The average tariff for coal-based power for nine-month period ending December, 2016 was Rs 3.28 per unit, as per NTPC Ltd.’s data. State-owned NTPC is the largest power producer in India with a generation capacity of 48 GW.

The total installed capacity of power stations in India as on January 31, 2017 was 314.6 GW, according to data on Central Electricity Authority’s website. Of this, wind-produced power’s share is 28.7 GW.

Power produced by generators is carried through a transmission network into a grid. The power producers may not incur a loss in power as these projects will be connected to a high-voltage national grid, and will be selling power to PTC India. Usually, wind projects were connected with low-voltage state-grids which led to loss in power generated by these producers.

“For developers, this means whatever power they produce, they can sell it. In state grids or low voltage grids…if the grid is unstable, then even if the project can produce power, the grid cannot take that power. So, ultimately the developer ends up losing that power,” said Rustagi.

Earlier, the wind power generation industry was lobbying to increase the feed-in tariff, but all players have bid aggressively in the recently concluded auctions.

“There is a discrepancy on how wind projects are priced. Now, the project costs should fall as there will be strong negotiations between wind equipment manufacturers and IPPs (Independent Power Producers), and the regulatory body would now want to understand why there was such a discrepancy in price. This would lead to some transparency in the system, which could in turn lead to drop in prices,” BNEF’s Jaiswal said.

These companies will have to reduce their borrowing cost, capital expenditure, and might need to tone down their equity return expectations, Jaiswal said.

“It will affect their (power generators) profitability but that doesn’t mean they will go in the red…the profitability may come down but the project should be still be financially viable.”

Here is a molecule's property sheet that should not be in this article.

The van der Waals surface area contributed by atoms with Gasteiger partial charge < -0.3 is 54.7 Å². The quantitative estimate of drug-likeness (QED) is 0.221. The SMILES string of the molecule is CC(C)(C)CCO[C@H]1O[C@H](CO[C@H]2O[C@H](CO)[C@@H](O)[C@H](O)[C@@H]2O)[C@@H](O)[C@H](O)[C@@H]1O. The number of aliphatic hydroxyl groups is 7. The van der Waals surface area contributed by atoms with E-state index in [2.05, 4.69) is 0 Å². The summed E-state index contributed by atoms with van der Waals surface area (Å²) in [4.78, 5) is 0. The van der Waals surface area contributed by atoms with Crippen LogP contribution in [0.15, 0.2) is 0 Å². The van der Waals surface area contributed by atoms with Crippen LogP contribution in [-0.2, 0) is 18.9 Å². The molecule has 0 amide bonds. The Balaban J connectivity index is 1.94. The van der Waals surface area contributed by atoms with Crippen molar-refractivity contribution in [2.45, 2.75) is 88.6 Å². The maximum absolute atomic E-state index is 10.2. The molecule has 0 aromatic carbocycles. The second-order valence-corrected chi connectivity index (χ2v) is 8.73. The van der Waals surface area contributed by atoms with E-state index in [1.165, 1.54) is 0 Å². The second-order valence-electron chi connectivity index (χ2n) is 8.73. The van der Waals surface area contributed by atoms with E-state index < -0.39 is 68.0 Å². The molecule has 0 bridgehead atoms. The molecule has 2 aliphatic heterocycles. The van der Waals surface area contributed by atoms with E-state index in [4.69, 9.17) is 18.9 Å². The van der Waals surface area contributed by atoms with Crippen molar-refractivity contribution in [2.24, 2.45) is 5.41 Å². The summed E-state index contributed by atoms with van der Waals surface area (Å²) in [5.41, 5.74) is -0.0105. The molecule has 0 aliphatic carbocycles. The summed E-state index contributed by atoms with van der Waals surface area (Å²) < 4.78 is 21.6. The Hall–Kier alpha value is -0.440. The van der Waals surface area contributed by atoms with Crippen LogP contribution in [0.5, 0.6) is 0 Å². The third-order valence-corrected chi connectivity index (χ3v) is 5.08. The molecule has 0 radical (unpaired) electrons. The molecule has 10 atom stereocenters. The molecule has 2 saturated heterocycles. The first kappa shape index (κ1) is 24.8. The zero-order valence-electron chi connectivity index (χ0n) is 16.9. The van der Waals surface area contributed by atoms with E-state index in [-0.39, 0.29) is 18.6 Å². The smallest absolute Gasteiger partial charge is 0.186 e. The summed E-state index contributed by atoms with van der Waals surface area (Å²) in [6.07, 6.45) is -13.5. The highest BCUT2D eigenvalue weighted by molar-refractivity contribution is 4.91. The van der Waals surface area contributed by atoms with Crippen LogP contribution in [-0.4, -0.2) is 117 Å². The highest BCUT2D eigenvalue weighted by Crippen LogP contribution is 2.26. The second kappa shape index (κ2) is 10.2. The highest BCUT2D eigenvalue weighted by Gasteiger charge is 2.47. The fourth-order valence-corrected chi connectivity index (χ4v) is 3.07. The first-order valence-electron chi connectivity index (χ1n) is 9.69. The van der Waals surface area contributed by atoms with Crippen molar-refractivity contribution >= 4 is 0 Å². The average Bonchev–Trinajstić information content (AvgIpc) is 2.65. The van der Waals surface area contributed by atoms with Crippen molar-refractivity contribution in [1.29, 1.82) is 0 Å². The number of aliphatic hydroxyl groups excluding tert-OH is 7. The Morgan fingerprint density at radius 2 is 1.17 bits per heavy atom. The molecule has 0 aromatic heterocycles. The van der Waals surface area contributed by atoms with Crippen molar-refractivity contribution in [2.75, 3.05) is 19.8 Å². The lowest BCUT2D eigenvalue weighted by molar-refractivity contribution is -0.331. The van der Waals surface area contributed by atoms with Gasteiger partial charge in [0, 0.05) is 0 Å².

Shantanu Jaiswal, Analyst, Bloomberg New Energy Finance

Prashant Khankhoje, an adviser at the Independent Power Producers Association of India concurs that a “drastic” reduction in installation cost and capital expenditure would help in making a low-tariff model sustainable. The companies should improve their technology for generation for new installed capacity.

What Doesn’t Work?

Hero Future Energies Ltd., which was a participant in the wind power auction, did not bid in it, as the renewable energy major did not find the tariff attractive.

“Companies have bid for a lower tariff and they would know what’s best for them…for us those tariffs were not good, so I did not bid. People have taken a call that they can get 35-40 percent PLF (plant load factor) from new turbines…And believe that the plant load factor will go up significantly with new turbines,” Sunil Jain, chief executive officer, Hero Future Energies told Bloomberg Quint.

“Companies also think that turbine prices will fall 15-20 percent, so that is another view. A combination of all the factors will result in such lower tariffs. Only time will be able to tell whether these bids are financially viable or the returns are good,” he added.

He said that companies also think that turbine prices will fall 15-20 percent, which would help them going ahead.

An earlier version of this story had incorrectly mentioned in the introduction that experts are divided on the financial viability of the feed-in tariff instead of the tariff arrived at through the auction.